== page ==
Canada: Gini inequality index

* indicates monthly or quarterly data series
 Canada

Gini income inequality index

 Latest value 31.70
 Year 2019
 Measure index points
 Data availability 1971 - 2019
 Average 33.06
 Min - Max 31.00 - 37.30
 Source The World Bank
For that indicator, we provide data for Canada from 1971 to 2019. The average value for Canada during that period was 33.06 index points with a minimum of 31 index points in 1989 and a maximum of 37.3 index points in 1971. The latest value from 2019 is 31.7 index points. For comparison, the world average in 2019 based on 70 countries is 35.21 index points. See the global rankings for that indicator or use the country comparator to compare trends over time.
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* indicates monthly or quarterly data series


Recent values chart
Canada - Gini inequality index - Recent values chart

Historical chart
Canada - Gini inequality index - historical chart - 1971-2019




Definition: Gini index measures the extent to which the distribution of income (or, in some cases, consumption expenditure) among individuals or households within an economy deviates from a perfectly equal distribution. A Lorenz curve plots the cumulative percentages of total income received against the cumulative number of recipients, starting with the poorest individual or household. The Gini index measures the area between the Lorenz curve and a hypothetical line of absolute equality, expressed as a percentage of the maximum area under the line. Thus a Gini index of 0 represents perfect equality, while an index of 100 implies perfect inequality.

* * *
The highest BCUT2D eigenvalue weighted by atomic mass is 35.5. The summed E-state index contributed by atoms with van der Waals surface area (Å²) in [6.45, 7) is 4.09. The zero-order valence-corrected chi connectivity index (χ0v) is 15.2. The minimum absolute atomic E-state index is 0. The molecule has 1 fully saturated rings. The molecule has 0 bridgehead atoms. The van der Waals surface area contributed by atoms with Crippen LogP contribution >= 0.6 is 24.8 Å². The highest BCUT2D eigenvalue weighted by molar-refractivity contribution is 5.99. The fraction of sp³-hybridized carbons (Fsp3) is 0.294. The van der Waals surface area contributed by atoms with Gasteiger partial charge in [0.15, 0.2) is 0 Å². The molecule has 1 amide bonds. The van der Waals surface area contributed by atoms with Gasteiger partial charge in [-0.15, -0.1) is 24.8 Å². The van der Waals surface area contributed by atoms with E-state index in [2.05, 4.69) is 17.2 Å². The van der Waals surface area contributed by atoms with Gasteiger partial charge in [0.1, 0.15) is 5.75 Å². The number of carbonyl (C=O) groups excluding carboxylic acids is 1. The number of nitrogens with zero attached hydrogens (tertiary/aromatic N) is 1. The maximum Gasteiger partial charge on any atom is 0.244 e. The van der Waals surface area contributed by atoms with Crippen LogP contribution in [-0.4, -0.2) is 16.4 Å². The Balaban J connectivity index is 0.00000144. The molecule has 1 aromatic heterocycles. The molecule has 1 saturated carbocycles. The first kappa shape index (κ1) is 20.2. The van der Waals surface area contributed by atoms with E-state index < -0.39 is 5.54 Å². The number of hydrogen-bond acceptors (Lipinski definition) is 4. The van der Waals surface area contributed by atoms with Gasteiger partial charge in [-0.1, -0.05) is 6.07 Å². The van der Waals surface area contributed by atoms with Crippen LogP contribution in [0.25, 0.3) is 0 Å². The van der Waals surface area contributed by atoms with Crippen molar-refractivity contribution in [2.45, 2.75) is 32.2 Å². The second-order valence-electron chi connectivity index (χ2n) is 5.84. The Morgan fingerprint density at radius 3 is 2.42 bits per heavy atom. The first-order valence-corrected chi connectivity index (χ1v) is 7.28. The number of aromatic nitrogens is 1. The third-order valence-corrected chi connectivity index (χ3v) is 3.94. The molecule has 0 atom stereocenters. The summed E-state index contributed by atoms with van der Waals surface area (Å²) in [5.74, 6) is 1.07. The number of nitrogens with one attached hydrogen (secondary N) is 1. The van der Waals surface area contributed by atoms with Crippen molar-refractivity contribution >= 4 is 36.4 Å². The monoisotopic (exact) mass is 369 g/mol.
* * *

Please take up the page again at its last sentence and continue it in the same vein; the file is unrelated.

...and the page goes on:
Related indicators Latest value Reference Measure
 Gini inequality index 31.70 2019 index points
 Poverty at 1.90 USD per day 0.20 2019 percent
 Poverty at 5.50 USD per day 0.70 2019 percent
 Top 10 percent income share 24.40 2019 percent
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